Michael Molter ’94, M.S.A., M.A.

Webmaster & Canvas Administrator

You will have joy and gladness, and many will rejoice at his birth, for he will be great in the sight of the Lord. He must never drink wine or strong drink; even before his birth he will be filled with the Holy Spirit. He will turn many of the people of Israel to the Lord their God. With the spirit and power of Elijah he will go before him, to turn the hearts of parents to their children, and the disobedient to the wisdom of the righteous, to make ready a people prepared for the Lord.

Luke 1:14-17


Michael Molter and Megan MolterThe angel of the Lord speaks to Zechariah, husband of Elizabeth (Mary’s cousin), to tell him that Elizabeth will bear a son whom he is to name John – an apparent impossibility because both were older, and Elizabeth was barren.

When we become parents, we don’t go into this role with a lot of foreknowledge about what our children’s future will be. Nobody wants to do a poor job parenting, so we feel a lot of pressure to “get this right.” How much greater must that pressure have been to have it foretold that this child has a great destiny? Would we do things differently?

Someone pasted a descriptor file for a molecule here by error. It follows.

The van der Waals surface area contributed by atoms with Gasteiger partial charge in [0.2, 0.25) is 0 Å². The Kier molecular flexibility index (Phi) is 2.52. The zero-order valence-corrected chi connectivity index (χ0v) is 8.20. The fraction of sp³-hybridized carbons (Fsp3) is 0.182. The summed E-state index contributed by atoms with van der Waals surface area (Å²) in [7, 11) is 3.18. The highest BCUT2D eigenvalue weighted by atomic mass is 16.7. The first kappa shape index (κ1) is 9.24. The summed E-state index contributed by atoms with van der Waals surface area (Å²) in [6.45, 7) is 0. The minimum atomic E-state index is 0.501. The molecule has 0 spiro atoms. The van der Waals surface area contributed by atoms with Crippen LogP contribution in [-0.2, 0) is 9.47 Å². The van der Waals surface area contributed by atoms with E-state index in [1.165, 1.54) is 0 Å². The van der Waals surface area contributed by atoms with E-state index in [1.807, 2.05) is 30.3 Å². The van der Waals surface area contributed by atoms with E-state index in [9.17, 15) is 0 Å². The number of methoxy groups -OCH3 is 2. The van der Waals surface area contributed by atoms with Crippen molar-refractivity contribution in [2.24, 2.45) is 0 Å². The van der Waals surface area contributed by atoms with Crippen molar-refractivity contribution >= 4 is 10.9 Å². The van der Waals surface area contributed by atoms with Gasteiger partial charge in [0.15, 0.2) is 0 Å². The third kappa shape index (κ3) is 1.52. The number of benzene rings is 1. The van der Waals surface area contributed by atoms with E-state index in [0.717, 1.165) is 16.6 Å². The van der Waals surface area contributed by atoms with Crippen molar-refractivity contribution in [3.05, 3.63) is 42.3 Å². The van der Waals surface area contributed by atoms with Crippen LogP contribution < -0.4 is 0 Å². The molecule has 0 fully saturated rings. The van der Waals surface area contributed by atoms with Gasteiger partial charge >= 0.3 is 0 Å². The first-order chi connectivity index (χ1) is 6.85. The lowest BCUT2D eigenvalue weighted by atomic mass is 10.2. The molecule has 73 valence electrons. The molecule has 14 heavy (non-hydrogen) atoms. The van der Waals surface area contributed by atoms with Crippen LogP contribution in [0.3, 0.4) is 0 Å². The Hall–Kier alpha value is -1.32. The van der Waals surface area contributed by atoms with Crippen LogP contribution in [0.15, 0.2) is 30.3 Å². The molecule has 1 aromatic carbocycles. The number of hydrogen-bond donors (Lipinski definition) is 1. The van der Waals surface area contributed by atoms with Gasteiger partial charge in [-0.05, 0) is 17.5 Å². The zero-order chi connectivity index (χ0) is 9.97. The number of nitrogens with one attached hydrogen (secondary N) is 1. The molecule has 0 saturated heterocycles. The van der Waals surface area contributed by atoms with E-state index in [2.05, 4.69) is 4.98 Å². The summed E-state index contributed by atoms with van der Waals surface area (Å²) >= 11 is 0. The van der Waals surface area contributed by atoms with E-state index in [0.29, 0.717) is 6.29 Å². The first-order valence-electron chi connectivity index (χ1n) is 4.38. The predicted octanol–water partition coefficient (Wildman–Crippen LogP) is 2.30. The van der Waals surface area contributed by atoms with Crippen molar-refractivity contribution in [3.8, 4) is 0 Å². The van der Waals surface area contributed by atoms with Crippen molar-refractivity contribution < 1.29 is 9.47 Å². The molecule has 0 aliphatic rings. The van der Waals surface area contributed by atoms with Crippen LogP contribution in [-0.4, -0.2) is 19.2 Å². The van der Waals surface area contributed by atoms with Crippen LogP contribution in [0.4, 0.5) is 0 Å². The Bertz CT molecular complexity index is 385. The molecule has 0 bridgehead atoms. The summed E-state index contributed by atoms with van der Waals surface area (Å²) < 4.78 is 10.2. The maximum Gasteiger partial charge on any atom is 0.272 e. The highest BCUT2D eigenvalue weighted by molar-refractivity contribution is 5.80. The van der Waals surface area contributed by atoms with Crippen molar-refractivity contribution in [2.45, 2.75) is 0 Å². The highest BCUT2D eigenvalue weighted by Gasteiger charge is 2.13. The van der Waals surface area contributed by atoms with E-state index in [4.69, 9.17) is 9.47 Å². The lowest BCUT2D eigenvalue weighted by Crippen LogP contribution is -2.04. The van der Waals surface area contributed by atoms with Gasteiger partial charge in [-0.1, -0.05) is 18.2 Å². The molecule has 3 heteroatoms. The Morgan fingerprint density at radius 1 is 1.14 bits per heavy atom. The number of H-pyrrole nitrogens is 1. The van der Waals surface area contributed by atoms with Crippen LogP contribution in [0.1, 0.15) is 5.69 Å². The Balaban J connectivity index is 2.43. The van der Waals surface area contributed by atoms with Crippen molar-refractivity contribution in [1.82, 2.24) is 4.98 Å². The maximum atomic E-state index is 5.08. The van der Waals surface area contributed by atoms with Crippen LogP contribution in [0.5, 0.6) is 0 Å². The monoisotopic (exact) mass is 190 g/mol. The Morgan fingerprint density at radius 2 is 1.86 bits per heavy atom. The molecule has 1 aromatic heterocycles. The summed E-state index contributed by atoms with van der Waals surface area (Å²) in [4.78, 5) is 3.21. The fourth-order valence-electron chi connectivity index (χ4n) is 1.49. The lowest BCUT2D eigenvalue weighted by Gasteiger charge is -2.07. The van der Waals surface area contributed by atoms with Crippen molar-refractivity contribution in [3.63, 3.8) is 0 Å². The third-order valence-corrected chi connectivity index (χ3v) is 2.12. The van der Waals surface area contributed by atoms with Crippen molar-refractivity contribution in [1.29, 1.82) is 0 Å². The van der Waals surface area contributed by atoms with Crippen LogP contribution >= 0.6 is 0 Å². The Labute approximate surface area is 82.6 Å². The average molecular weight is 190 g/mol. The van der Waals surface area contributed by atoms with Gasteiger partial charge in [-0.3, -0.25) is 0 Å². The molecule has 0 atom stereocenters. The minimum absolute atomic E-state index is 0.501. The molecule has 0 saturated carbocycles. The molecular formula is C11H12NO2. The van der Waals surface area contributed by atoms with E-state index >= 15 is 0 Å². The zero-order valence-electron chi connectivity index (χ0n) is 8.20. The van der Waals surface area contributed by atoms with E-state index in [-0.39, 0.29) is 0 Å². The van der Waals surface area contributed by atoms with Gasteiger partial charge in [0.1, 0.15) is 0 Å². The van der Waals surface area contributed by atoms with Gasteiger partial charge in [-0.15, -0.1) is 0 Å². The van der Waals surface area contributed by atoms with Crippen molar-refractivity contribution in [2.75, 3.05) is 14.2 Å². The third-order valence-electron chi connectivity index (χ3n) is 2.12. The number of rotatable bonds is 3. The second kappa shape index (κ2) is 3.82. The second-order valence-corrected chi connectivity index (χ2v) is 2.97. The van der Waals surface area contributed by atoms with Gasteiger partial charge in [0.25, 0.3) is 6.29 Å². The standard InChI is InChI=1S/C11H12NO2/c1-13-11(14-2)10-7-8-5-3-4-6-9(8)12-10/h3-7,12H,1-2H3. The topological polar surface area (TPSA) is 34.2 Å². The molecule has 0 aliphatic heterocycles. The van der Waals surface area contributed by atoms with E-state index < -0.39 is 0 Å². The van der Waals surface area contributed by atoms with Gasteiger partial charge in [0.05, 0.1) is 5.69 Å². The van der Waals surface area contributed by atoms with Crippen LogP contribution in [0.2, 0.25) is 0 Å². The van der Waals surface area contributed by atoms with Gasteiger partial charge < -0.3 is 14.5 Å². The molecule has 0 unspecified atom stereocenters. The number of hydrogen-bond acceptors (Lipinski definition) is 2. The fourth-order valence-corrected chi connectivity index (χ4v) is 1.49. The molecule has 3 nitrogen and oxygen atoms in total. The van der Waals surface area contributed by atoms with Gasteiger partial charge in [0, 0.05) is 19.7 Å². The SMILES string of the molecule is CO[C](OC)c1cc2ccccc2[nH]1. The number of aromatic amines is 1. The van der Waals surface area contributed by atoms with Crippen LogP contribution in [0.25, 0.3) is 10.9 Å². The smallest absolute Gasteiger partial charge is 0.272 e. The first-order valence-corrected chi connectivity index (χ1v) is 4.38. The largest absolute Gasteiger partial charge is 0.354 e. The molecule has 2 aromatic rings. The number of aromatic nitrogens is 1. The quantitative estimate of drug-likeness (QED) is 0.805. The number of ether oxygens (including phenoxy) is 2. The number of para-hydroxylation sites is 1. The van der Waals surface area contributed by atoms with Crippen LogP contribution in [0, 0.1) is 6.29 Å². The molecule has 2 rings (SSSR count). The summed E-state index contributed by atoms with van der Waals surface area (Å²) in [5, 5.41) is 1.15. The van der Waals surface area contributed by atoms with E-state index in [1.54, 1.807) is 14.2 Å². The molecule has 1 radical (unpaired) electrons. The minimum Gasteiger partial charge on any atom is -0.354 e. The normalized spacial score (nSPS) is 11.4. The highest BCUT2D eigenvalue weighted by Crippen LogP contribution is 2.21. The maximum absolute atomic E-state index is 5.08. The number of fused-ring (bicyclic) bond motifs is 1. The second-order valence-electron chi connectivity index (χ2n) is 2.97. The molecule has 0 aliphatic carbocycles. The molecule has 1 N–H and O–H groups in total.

Not everyone receives the blessing of a child with “joy and gladness.” But I did. Like Zechariah, I know what it’s like to grow older without having a natural child. But the blessing of a child did come to me when I adopted my stepdaughter. Like couples who choose to become parents, I chose to become her father, and I experienced great joy and gladness. But there is more. It is said that you can’t choose your parents, but in fact you can! How much greater is that joy and gladness because she also chose me!

My daughter is now the third generation in my family to receive a degree from Methodist University. I’ve offered what I could to prepare her for life and she knows I’m behind her all the way. I don’t have a prophecy to provide certainty about her future. But like Zechariah, I do have a vision, and I believe that she will do great things.